Do EMTs or MDs have greater authority on a medical emergency scene?
Read the response and add your own thoughts in the comments
A question posted recently on Quora asked "Who has greater authority on the scene of a medical emergency, EMTs or MDs?" EMT-P Anderson Moorer gave his opinion on the topic. Read his response, and add your own to the comments.
The senior EMT on scene has the responsibility for decision making regarding patient care and has the authority to choose to disregard medical orders from physicians excepting those in their chain of command.
All EMTs are operating under the direction of a physician in every aspect of medical care at all times, either "on-line" via radio and telemetry with physicians in their chain of command or "off line" via pre-established standing orders signed by a medical director.
That EMT may and often will make the decision to accept medical direction from a physician on scene, and must also recognize that a conscious and alert patient may choose to accept care from a physician and/or refuse care from EMS. When a physician on scene wishes to direct medical care, the usual protocol is to contact and gain approval of the current on-line MD or follow existing directions on how to respond which vary depending on the agency.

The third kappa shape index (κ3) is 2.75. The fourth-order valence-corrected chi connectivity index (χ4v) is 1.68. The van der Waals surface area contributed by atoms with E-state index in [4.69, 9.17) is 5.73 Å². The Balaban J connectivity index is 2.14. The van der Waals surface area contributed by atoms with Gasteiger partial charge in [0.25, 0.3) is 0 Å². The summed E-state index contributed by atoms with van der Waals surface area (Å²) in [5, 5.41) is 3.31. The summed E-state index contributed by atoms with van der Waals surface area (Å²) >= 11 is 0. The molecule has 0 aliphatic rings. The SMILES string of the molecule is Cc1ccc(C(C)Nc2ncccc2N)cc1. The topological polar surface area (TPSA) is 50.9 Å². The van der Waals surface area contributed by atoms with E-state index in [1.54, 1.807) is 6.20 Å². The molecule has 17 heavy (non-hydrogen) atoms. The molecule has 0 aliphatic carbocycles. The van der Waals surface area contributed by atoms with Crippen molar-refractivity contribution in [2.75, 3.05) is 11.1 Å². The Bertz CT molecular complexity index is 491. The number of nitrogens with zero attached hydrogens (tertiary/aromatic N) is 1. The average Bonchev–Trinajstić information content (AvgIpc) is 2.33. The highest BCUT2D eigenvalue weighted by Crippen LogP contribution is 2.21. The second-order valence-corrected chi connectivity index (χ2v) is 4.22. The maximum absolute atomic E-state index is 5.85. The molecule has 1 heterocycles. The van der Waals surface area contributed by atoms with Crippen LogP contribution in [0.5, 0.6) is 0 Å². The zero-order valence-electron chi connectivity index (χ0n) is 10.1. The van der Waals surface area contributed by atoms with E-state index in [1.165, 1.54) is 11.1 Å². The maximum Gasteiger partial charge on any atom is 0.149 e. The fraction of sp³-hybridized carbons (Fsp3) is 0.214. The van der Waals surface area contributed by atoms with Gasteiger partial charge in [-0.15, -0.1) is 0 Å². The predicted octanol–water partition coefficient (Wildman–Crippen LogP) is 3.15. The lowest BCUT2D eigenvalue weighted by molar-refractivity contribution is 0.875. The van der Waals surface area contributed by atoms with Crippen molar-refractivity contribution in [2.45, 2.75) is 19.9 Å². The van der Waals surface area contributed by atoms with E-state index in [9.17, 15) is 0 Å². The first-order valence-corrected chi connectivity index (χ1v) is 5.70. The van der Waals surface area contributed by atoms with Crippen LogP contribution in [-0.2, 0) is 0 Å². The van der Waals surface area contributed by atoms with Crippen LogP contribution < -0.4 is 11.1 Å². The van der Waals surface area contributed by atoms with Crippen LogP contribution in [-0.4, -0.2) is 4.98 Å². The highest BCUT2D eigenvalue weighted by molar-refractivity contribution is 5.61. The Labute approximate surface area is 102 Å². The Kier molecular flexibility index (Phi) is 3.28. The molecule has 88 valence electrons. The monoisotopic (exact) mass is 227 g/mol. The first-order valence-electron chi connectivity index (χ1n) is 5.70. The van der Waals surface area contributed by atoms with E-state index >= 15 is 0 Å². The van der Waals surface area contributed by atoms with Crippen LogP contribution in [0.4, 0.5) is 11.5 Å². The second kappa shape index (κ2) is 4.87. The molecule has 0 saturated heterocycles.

When an EMT does cede medical control to an on-scene physician they are still bound by their usual scope of practice (they cannot follow orders for treatment which exceed their abilities or training) and they are bound to re-assume control when the on-site physician either leaves or deviates from an appropriate standard of care.
The physician cannot give orders and walk away, or give instructions for care during transport without riding along. They must also provide documentation of care, their credentials, etc.
The EMT has both police on scene and physicians in the ER available to back any decisions in this regard.
In a practical sense, usually the only physicians who will want to get involved are capable critical care providers already known to EMS and able to integrate smoothly with a simple call to the hospital.
On very rare occasions EMS encounters someone who identifies themselves as a physician who is suspect. They may be lying or in a grey area like a medical student, or what have you. Usually, it quickly becomes obvious that they are not capable of a professional level of intervention and if a typical brush off doesn’t work EMS calls in seeking an order to maintain control while catching the eye of the nearest police officer. It happens, but only rarely.
Most paramedics and EMT supervisors are quickly able to establish who should be in control of patient care in an emergency; and they do not cede control unless absolutely certain it is both legal and in the best interest of the patient.